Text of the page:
We adopt a weakly-supervised approach to directly generate visual event structures from captions for ViStruct training, capitalizing on abundant image-caption pairs from the web.
When presented with such unanswerable questions, an LLM should appropriately convey uncertainty, and be able to challenge the premise and refuse to generate a response.
This approach is formalized by first identifying the knowledge gap between parametric knowledge and the instruction tuning data.
The recent explosion of performance of large language models (LLMs) has changed the field of Natural Language Processing (NLP) more abruptly and seismically than any other shift in the field's 80-year history.
It creates toolsets specifically curated for the tasks and equips LLMs with a component that retrieves tools from these sets to enhance their capability to solve complex tasks.
However, current evaluation protocols often emphasize benchmark performance with single-turn exchanges, neglecting the nuanced interactions among the user, LLMs, and external tools, while also underestimating the importance of natural language feedback from users.
In this work, we consider the practical scenario that we need to effectively utilize training samples to make PLMs both task-solvers and self-calibrators.
LeTI iteratively fine-tunes the model, using the LM objective, on a concatenation of natural language instructions, LM-generated programs, and textual feedback, which is only provided when the generated program fails to solve the task.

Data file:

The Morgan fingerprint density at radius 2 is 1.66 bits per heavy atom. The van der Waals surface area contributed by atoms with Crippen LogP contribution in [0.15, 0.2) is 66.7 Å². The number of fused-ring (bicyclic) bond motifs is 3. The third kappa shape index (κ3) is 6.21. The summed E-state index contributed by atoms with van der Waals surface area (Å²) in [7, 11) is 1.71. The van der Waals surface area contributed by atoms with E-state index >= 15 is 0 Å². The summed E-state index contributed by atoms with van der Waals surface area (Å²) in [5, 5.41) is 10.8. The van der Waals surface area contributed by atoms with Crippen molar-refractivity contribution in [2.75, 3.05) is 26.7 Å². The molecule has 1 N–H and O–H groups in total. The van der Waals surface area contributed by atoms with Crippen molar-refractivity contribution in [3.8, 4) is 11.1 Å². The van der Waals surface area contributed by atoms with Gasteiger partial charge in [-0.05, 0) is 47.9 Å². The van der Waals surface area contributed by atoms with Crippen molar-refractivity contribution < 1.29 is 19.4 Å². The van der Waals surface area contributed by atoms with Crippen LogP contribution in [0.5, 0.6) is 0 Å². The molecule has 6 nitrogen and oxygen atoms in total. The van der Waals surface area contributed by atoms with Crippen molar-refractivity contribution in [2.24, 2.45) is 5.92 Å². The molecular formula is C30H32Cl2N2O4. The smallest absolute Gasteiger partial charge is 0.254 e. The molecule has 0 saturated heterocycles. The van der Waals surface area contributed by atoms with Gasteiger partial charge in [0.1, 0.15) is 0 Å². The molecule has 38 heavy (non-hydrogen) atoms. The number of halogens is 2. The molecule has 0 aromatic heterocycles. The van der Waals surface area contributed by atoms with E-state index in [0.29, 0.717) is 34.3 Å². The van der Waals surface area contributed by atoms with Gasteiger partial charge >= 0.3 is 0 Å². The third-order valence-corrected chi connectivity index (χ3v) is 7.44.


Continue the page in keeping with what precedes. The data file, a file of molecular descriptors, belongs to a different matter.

From the perspective of intelligent wearable applications, the possibility of a comprehensive ECG interpretation algorithm based on single-lead ECGs is also confirmed.
We present POTATO, the Portable text annotation tool, a free, fully open-sourced annotation system that 1) supports labeling many types of text and multimodal data; 2) offers easy-to-configure features to maximize the productivity of both deployers and annotators (convenient templates for common ML/NLP tasks, active learning, keypress shortcuts, keyword highlights, tooltips); and 3) supports a high degree of customization (editable UI, inserting pre-screening questions, attention and qualification tests).
As a case study, we formulate Event Argument Extraction (EAE) as converting text into event-argument structures that can be represented as a class object using code.
To address this issue, we establish a structural causal model as the foundation to customize the intervention approaches on Am and Ar, respectively.
no code implementations • 20 Oct 2020 • Shaohuai Shi, Xianhao Zhou, Shutao Song, Xingyao Wang, Zilin Zhu, Xue Huang, Xinan Jiang, Feihu Zhou, Zhenyu Guo, Liqiang Xie, Rui Lan, Xianbin Ouyang, Yan Zhang, Jieqian Wei, Jing Gong, Weiliang Lin, Ping Gao, Peng Meng, Xiaomin Xu, Chenyang Guo, Bo Yang, Zhibo Chen, Yongjian Wu, Xiaowen Chu
Distributed training techniques have been widely deployed in large-scale deep neural networks (DNNs) training on dense-GPU clusters.
Secondly, we propose dilated convolution to curtail the excessive quantity of model parameters and obtain bigger receptive field, and multi-scale structure to learn mixed data features in a more targeted way.
Moreover, the TFAN-based method achieved an overall F1 score of 99. 2%, 94. 4%, 91. 4% on LEVEL-I, -II and -III data respectively, compared to 98. 4%, 88. 54% and 79. 80% for the current state-of-the-art method.